April is Congenital Diaphragmatic Hernia Awareness Month.
Congenital Diaphragmatic Hernia (CDH) is a rare birth defect in which a hole in the diaphragm causes organs to migrate up, restricting lung growth. It is a life-threatening condition oftentimes diagnosed when a mother is pregnant and affects about one in every 3,000 babies. However, a specialty center in the Tampa Bay area is bringing families from all over the country for their child’s CDH care. The Center for Congenital Diaphragmatic Hernia at Johns Hopkins All Children’s Hospital, led by David Kays, M.D., was founded as the country’s first inpatient CDH unit with surgeons, nurses and other team members solely focused on CDH care.
At the 20-week anatomy scan, a mom may learn about her baby’s CDH diagnosis and may be told survival rates for the condition are around 50 percent. At Johns Hopkins All Children’s, well over 90 percent of babies with CDH survive, the highest in the nation. The CDH team is comprised of experts with extensive experience and unique treatment protocols that are executed with skilled precision. Through experience and more than two decades of research, Dr. Kays has developed a sense for timing the repair and managing the baby’s ventilation that provides the lungs and the brain the best chance to grow and develop.
“Doing the repair surgery does not make small lungs into big lungs,” Kays says. “Our goal is to allow small lungs to be as big as they can be.”
While CDH impacts the lungs, there can also be impacts to brain development.
“CDH leads to small lungs. Small lungs can lead to low oxygen levels,” Kays says. “We must deliver enough oxygen to the brain throughout the course of management to have good brain outcomes. We know that the number of kids we save is about how well we take care of their lungs. But we also know that the quality of that outcome—who they are when they go home—is all about how well we take care of their brain.”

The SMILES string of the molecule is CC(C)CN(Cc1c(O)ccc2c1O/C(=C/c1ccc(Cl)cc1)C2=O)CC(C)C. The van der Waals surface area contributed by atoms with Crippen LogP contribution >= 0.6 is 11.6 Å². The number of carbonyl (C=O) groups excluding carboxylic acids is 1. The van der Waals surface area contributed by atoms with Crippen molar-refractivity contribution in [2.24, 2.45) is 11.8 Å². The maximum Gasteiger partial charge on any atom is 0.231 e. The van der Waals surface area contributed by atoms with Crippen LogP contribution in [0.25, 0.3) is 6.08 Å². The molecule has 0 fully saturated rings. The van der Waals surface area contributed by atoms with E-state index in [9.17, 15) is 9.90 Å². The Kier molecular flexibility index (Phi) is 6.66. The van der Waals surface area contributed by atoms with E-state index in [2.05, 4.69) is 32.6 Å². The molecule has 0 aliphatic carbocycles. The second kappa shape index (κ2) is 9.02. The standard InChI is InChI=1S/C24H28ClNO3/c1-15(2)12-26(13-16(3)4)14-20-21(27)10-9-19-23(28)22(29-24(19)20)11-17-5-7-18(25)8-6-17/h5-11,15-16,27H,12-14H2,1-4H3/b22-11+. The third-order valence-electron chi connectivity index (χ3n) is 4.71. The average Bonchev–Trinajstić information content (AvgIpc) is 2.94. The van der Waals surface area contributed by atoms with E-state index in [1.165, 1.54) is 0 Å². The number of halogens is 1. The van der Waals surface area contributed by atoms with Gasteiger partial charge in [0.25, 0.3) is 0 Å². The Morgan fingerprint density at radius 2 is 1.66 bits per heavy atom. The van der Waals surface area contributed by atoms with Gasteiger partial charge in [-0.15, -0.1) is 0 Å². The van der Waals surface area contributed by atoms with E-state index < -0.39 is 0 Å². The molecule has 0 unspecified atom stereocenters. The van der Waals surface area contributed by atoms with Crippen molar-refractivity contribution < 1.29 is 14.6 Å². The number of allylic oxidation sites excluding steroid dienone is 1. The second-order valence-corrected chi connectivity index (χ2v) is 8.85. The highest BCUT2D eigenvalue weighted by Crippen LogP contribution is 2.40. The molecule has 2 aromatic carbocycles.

Kays adds that every baby treated at Johns Hopkins All Children’s gets a brain MRI and a neurodevelopmental test at discharge, including patients like Addy and Jaxson. Their cases are particularly rare — Jaxson was born first and needed the most aggressive form of life support, a heart-lung bypass called extracorporeal membrane oxygenation (ECMO) and a feeding tube. When Jaxson was 12 months old, Ally and Jimmy were surprised to learn they had another baby on the way, a happy, healthy baby girl, who is now 5. Then 2½ years later came another baby girl named Adelyn — “Addy.” But when it was time for her anatomy sonogram, it was like “being hit by lightning twice” for Ally and Jimmy. Addy also had CDH.
“It was extremely shocking. We definitely did not expect that. But Dr. Kays called us right away and it’s reassuring to know the capable hands that are going to be taking care of your baby and that there is a team that lives and breathes CDH,” Ally says.
While the two siblings had different experiences through their CDH journey, they still share a special bond, and most importantly, are doing great thanks to Kays and the team at Johns Hopkins All Children’s.
“Anytime that we see the team for follow-ups, it’s very emotional because you get so close to them that they feel like family,” Ally says. “It’s a hard roller coaster to go through, but it’s worth it in the end. I would not trade Adelyn (or Jaxson) for anything in the world.”
BIO: Dr. Kays is the medical director of the Center for Congenital Diaphragmatic Hernia (CDH) at Johns Hopkins All Children’s and leads the first unit in the country exclusively dedicated to these patients. He also serves as director of the extracorporeal membrane oxygenation (ECMO) program and co-director of the Fetal Diagnosis/Treatment program. He joined the medical staff in 2016.
*Presented by Johns Hopkins All Children’s Hospital